What is Multi-Level Marketing?

You may have heard about MLMs when it comes to business or starting a business. They are also pages dedicated to being anti-MLM, so what does Multi-Level Marketing (MLM) mean?

Multi-Level Marketing (MLM) also called Network Marketing (and other names) is a direct sales business model. MLMs use independent salespeople to distribute their products instead of traditional methods like stores and online sales. It is a controversial business model due to the number of people who lose or make very little money in the industry. Also, the industry focuses on recruiting instead of selling to rank up to the top tiers of the compensation plans.

As a reminder, I have an MBA, I am a Certified Public Accountant (CPA), and have almost 15 years working in finance and accounting. These are my opinions based on researched facts and my understanding of those facts. However, this is not legal, financial, or tax advice. If you need legal, financial, or tax advice, you should reach out to a professional for a 1:1 chat! All opinions are my own.

What is an MLM?

MLM refers to the business structure of a multi-level marketing company. Multi-level marketing companies are a form of direct sales. Direct sales are when companies skip putting their products in a retail store (more info below). Instead, they sell via salespeople that are independent of the company. This means they are 1099 employees vs. a W-2, therefore, they are not employees of the MLM. The salespeople of each company have different names some examples are: Consultants, Coaches, Stylists, and Artists.

How to Make Money in Multi-Level Marketing

In multi-level marketing, the salesperson makes money in two basic ways, even though the compensation plans are very complex. The first way is by commissions on sales of products. The second is commissions and bonuses based on their team or downline sales.

I have reviewed many MLM Income Disclosure Statements (which you can find here). In every multi-level marketing income disclosure available, there is only a small percentage of people who make significant money. Those making the most money are all at the top of the compensation plan. This means they have recruited large downlines in order to rank up.

Each compensation plan will vary, but you must have several layers beneath you to start earning decent money. This means you recruit at least 2 people to work under you. Then each of them recruits at least two people, and so on and so on.

Once you build your downline, your commissions and bonuses will be based on the ranks and sales of those under you. The same is also true of your upline, the person/people that recruited you. Therefore, even though they claim you have started your own business, you will be pressured into recruiting and sales to help earn those above you more money. This is why many people refer to them as pyramid schemes, keep reading below on why that is.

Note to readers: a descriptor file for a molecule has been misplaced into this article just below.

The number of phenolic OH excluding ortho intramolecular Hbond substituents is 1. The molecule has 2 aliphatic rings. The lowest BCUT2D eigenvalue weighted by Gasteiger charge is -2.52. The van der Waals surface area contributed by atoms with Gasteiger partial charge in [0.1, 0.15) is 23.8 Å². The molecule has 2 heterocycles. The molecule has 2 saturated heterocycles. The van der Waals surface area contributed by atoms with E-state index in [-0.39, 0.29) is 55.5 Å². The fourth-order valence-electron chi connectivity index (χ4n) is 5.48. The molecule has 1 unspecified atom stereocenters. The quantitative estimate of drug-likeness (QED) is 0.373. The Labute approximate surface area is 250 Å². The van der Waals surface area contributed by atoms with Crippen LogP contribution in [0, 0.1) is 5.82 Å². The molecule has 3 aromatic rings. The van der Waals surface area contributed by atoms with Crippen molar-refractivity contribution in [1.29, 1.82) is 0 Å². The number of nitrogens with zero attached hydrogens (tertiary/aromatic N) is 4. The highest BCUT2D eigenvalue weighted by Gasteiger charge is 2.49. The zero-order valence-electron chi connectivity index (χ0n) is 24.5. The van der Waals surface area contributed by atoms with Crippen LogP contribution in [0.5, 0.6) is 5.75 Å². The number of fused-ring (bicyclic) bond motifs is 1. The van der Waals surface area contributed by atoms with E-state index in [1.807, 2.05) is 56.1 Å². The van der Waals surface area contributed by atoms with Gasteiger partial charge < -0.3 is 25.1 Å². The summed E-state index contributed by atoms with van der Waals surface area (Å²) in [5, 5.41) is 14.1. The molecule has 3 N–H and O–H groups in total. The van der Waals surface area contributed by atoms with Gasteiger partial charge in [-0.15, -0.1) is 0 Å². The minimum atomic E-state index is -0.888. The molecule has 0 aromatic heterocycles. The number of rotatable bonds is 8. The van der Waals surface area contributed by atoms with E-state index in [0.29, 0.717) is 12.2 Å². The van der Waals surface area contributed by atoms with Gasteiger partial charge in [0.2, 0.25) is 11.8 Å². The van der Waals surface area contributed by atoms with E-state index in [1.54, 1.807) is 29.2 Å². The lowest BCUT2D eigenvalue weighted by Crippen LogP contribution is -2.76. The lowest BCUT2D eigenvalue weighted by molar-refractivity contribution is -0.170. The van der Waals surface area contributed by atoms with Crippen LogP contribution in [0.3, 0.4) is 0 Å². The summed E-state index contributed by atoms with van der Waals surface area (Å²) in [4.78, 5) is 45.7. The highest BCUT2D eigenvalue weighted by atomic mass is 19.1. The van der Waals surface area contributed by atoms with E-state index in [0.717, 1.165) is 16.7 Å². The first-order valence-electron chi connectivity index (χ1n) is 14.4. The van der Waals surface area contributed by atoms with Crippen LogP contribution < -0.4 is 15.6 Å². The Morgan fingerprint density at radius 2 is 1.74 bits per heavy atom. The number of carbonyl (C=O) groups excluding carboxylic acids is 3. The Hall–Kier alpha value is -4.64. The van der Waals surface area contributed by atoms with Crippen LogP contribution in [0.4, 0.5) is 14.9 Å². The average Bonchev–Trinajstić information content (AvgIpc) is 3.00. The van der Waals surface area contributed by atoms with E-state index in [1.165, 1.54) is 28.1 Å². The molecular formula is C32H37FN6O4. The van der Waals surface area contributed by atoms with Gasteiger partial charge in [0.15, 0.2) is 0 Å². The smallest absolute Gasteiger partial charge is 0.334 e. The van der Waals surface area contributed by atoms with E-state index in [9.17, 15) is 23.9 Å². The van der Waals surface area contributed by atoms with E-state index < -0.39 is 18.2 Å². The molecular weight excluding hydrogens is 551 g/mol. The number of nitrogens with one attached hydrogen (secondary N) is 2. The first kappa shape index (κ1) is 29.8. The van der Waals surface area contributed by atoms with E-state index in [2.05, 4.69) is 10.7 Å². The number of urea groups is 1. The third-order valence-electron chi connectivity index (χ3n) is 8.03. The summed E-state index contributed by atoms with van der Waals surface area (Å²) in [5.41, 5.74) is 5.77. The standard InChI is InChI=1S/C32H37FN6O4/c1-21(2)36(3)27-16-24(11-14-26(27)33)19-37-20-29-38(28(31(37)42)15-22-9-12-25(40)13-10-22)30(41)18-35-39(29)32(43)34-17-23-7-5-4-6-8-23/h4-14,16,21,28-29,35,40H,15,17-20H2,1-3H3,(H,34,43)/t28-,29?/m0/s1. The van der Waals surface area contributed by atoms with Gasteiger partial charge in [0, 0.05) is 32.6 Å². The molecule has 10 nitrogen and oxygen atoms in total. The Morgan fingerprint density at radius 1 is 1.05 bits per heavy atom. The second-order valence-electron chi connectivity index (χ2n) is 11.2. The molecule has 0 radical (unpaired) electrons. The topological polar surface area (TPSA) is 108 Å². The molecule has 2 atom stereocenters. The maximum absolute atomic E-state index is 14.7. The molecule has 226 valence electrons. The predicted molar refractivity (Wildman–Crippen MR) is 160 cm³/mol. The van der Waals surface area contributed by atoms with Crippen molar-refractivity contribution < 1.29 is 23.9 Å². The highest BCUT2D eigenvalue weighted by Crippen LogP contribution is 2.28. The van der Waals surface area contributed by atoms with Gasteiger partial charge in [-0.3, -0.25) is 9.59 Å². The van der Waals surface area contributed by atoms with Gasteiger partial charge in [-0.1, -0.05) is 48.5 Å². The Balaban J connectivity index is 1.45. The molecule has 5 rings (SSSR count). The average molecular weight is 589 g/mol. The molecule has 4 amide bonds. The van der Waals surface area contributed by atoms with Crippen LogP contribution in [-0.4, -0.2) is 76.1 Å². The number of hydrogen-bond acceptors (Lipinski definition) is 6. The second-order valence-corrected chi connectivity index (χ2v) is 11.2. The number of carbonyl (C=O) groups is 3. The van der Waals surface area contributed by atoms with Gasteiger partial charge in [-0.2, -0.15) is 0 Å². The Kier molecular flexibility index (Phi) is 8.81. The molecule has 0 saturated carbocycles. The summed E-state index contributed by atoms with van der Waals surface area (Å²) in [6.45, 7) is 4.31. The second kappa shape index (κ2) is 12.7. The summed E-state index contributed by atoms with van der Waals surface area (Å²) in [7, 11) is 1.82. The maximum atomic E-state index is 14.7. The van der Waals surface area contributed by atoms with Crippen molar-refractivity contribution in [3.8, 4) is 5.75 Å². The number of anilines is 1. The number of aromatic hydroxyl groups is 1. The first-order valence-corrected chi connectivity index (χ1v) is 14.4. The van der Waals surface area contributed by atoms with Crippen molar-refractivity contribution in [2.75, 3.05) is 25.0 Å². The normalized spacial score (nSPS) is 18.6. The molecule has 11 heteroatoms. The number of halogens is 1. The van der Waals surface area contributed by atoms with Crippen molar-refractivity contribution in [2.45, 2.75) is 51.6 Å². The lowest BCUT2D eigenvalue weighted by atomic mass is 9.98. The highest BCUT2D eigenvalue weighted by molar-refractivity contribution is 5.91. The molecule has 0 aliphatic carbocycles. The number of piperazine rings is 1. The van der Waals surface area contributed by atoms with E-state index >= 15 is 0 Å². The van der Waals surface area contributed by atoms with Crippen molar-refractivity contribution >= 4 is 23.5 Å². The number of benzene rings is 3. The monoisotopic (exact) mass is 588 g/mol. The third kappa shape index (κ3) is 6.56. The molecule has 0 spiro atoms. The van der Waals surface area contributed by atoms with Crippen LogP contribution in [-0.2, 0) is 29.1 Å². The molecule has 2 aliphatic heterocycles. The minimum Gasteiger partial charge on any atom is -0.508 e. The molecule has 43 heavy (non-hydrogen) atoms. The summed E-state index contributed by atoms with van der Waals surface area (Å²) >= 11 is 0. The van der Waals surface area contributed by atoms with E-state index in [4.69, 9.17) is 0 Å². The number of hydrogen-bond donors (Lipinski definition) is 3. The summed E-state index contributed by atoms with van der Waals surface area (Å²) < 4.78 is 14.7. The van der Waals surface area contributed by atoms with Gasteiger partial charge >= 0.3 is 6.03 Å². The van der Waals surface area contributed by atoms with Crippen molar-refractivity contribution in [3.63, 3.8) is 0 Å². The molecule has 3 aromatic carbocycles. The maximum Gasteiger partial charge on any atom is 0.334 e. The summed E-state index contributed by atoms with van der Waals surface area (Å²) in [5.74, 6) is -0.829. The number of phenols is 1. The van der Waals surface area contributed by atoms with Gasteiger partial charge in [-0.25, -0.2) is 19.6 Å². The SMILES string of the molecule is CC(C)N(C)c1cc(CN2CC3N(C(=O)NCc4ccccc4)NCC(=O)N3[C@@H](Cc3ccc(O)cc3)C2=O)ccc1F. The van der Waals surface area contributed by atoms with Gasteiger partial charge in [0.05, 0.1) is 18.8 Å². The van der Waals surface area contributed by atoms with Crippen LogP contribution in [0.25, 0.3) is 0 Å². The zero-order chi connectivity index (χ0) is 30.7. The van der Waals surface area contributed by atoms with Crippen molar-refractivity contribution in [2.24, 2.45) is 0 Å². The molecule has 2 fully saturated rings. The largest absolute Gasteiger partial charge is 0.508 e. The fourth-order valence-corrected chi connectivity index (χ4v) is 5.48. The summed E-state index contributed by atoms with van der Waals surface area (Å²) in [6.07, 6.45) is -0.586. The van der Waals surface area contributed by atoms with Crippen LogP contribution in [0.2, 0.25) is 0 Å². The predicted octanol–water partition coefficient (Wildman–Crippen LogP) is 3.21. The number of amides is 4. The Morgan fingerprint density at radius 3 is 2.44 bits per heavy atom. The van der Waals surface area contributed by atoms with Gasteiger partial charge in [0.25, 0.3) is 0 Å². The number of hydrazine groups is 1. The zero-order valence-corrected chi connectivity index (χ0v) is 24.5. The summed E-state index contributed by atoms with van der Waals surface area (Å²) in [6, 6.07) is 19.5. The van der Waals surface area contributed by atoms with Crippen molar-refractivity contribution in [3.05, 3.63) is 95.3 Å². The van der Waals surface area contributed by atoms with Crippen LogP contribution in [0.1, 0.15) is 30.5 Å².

To see more about the basics of an MLM and why they are bad, check out this video:

Examples of Multi-Level Marketing (MLM) Companies

You’ve most likely come across MLMs in your lifetime, especially if you’re a Facebook user. Have you ever been invited to a party, but when you show up it is someone trying to get you to buy something? Then they also want you to host your own “party”? That is an MLM. Have you ever been invited to a “party” on Facebook that is selling something? That is most likely an MLM.

Things that probably pop into your mind – Tupperware, Avon, Amway, Color Street, Pure Romance, Mary Kay, Thirty-One and so many more are MLM companies.

Are MLMs Pyramid Schemes?

Pyramid Schemes are illegal scams. The premise generally is that someone convinces you to join and promises you a huge return on investments. Then, you convince another person to join with the same promises. Each person takes a cut of the money of the people they recruit as your “return on investment”. Therefore, to keep the scam moving, you need to constantly be recruiting people to pay off the other’s “investment earnings”. Eventually, there is no one else that can join, and the money runs out to pay “investment income” and people realize most of their money went to a scammer.

MLMs do look and run a lot like pyramid schemes. Those at the top of the organization are constantly recruiting so that they can build downlines and earn larger commissions. There is no visibility (to the public) of how many sales in an MLM go to new “consultants” or to outside customers. If the majority of their sales are just going to new salespeople to start a business venture, this is very similar to how pyramid schemes work.

While all MLMs may not be pyramid schemes as defined by the law, the fact remains over 90% of people who join the MLM business model will actually lose money.

Pyramid schemes are scams. They can look remarkably like legitimate MLM business opportunities and often sell actual products, maybe even ones you’ve heard of.


What are MLM Huns?

If you’re reading about MLMs, you may have come from an anti-MLM page or have heard the phrase “Huns”. People in the anti-MLM community refer to those that are a part of MLMs as Huns. This is because of the generic messages many people in MLMs send, which often start out with “Hey hun…”. In this case, “Hun” is short for honey, and is a generic term of endearment that is used to seem warm and welcoming. It can also be mass copied and pasted to many people and does not need to be customized.